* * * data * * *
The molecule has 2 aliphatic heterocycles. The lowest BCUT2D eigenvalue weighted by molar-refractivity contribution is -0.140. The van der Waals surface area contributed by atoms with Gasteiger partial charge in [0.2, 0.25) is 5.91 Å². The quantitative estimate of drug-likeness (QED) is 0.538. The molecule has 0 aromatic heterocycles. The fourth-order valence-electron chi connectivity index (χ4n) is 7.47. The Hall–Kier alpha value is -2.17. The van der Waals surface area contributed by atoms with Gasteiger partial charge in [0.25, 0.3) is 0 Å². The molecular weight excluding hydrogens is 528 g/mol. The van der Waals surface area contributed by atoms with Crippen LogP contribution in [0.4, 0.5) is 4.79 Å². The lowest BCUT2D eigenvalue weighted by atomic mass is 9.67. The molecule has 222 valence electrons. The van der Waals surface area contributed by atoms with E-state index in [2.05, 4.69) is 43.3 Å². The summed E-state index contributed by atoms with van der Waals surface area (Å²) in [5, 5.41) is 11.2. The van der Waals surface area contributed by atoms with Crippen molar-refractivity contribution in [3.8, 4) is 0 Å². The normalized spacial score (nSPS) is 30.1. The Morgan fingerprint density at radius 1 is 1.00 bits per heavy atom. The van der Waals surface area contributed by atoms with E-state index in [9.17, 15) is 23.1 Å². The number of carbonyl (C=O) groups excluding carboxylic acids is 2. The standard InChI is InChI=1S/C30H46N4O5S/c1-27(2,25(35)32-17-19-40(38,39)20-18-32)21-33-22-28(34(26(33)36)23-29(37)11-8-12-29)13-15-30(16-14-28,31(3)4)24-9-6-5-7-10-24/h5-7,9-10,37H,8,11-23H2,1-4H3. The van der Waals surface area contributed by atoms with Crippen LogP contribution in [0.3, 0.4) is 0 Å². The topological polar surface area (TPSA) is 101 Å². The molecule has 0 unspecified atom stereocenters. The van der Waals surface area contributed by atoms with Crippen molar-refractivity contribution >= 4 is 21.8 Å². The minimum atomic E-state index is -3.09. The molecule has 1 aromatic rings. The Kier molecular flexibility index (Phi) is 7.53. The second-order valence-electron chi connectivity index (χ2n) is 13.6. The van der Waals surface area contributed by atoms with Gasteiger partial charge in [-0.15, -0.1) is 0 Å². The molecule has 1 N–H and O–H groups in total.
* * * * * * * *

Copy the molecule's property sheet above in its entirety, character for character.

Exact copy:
The molecule has 2 aliphatic heterocycles. The lowest BCUT2D eigenvalue weighted by molar-refractivity contribution is -0.140. The van der Waals surface area contributed by atoms with Gasteiger partial charge in [0.2, 0.25) is 5.91 Å². The quantitative estimate of drug-likeness (QED) is 0.538. The molecule has 0 aromatic heterocycles. The fourth-order valence-electron chi connectivity index (χ4n) is 7.47. The Hall–Kier alpha value is -2.17. The van der Waals surface area contributed by atoms with Gasteiger partial charge in [0.25, 0.3) is 0 Å². The molecular weight excluding hydrogens is 528 g/mol. The van der Waals surface area contributed by atoms with Crippen LogP contribution in [0.4, 0.5) is 4.79 Å². The lowest BCUT2D eigenvalue weighted by atomic mass is 9.67. The molecule has 222 valence electrons. The van der Waals surface area contributed by atoms with E-state index in [2.05, 4.69) is 43.3 Å². The summed E-state index contributed by atoms with van der Waals surface area (Å²) in [5, 5.41) is 11.2. The van der Waals surface area contributed by atoms with Crippen molar-refractivity contribution in [3.8, 4) is 0 Å². The normalized spacial score (nSPS) is 30.1. The Morgan fingerprint density at radius 1 is 1.00 bits per heavy atom. The van der Waals surface area contributed by atoms with E-state index in [9.17, 15) is 23.1 Å². The number of carbonyl (C=O) groups excluding carboxylic acids is 2. The standard InChI is InChI=1S/C30H46N4O5S/c1-27(2,25(35)32-17-19-40(38,39)20-18-32)21-33-22-28(34(26(33)36)23-29(37)11-8-12-29)13-15-30(16-14-28,31(3)4)24-9-6-5-7-10-24/h5-7,9-10,37H,8,11-23H2,1-4H3. The van der Waals surface area contributed by atoms with Crippen LogP contribution in [0.3, 0.4) is 0 Å². The topological polar surface area (TPSA) is 101 Å². The molecule has 0 unspecified atom stereocenters. The van der Waals surface area contributed by atoms with Crippen molar-refractivity contribution >= 4 is 21.8 Å². The minimum atomic E-state index is -3.09. The molecule has 1 aromatic rings. The Kier molecular flexibility index (Phi) is 7.53. The second-order valence-electron chi connectivity index (χ2n) is 13.6. The van der Waals surface area contributed by atoms with Gasteiger partial charge in [-0.15, -0.1) is 0 Å². The molecule has 1 N–H and O–H groups in total.